The Georgia Consortium for Advanced Technical Training started this time last year with six high school sophomores. On Monday, another 21 signed their intent to complete the dual-enrollment program. They’ll earn a diploma, an associate’s degree, an industrial mechanic’s credential and maybe even a job with their mentor.
“This guy, in five or 10 years, could be the backbone of my company,” said John Michalewicz, a senior manager at a Newnan plant that makes construction wheel loaders.
He was explaining why his company, KCMA Corp., was investing time and money in McKinley Hutcheson, 15. The student at Northgate High School in Coweta County will study at the Central Educational Center, a joint-venture between the Coweta County School System and West Georgia Technical College. He will have a mentor from KCMA who will advise him on school projects and ease him into the factory next year. (Federal labor regulations prohibit 15-year-olds in industrial settings, but Cagle’s trying to change that.)
McKinley will learn about hydraulics, pneumatics, welding, gears and drivetrains while taking the standard high school load. He’ll have to study through summer breaks to finish within three years.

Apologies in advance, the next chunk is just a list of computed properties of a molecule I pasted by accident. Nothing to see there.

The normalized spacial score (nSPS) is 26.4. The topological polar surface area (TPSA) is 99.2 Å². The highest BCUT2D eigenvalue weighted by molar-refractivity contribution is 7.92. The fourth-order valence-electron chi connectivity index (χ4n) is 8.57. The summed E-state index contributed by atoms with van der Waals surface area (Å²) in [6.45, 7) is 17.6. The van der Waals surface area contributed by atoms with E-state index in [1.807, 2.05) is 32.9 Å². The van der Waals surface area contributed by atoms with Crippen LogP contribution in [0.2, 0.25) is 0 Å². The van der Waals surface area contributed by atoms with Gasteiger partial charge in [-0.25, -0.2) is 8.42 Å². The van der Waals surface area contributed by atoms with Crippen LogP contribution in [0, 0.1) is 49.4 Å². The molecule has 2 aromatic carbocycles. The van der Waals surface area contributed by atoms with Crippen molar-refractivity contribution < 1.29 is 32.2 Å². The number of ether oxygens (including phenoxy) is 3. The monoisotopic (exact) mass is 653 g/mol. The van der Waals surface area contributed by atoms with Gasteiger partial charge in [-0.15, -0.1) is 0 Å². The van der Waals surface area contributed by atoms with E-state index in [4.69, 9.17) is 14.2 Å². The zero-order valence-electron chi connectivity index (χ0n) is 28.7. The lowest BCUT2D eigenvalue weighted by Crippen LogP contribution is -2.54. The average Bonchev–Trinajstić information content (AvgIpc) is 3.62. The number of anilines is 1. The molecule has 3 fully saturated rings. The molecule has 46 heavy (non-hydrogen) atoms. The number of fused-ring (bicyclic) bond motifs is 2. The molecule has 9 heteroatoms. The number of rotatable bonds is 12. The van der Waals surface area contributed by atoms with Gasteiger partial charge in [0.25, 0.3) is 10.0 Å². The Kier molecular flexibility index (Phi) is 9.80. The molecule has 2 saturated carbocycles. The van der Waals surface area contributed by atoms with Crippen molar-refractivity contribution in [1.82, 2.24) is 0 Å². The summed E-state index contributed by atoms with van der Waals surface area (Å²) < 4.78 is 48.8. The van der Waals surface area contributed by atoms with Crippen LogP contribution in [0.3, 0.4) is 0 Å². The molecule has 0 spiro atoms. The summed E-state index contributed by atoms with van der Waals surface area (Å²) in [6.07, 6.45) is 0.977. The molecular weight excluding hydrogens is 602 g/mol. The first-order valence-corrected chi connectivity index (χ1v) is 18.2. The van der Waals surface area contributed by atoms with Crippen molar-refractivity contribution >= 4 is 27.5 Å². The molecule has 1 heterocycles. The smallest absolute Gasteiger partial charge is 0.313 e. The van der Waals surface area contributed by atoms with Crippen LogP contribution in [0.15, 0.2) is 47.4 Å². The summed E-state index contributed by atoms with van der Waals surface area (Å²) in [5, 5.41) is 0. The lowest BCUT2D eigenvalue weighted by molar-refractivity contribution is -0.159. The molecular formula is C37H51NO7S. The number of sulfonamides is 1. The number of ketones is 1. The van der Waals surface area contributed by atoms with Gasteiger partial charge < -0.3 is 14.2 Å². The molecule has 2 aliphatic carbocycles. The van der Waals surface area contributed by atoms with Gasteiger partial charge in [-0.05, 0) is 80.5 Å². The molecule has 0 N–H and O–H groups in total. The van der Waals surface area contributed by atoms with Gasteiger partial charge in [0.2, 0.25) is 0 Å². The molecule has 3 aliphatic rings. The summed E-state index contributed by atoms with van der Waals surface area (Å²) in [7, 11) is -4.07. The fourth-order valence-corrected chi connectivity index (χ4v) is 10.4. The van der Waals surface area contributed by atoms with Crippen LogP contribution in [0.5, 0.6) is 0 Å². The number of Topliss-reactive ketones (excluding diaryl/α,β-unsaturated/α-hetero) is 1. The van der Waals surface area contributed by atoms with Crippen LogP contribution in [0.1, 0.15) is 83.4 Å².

He is motivated by the prospect of a job right after high school, not to mention earning $8 an hour while still in school. That’s how much one of his predecessors in the program told him he was earning. “He said we get paid to go to school,” McKinley said.
Georgia’s technical workforce is aging and KCMA, like the more than two dozen other companies that have signed on as mentors, wants to train a new generation to keep the machines running.
As in other states, Georgia is reportedly facing a shortage of young, technically skilled workers. Like other states, Georgia is investing in worker training, but is the first in the country to start with students this young. It’s a fulfillment of one of Cagle’s educational visions, with roots in the 2011 legislation that established high school college and career academies.
It was created in partnership with the German-American Chamber of Commerce of the Southern United States, and is based on German standards.
This year, it is expanding from West Georgia Technical College to Georgia Piedmont Technical College and Southern Crescent Technical College, with four school districts involved, in Newton, Griffin, Rockdale and Coweta counties.
Cagle, a GOP hopeful for governor, wants it to grow across the state.
Stefanie Jehlitschka, president of the local German-American Chamber, suggested there is plenty of unmet demand.
“In Germany,” she told the students and parents gathered under the Gold Dome Monday, “you would be one, or 20, of 1.5 million training per year.”
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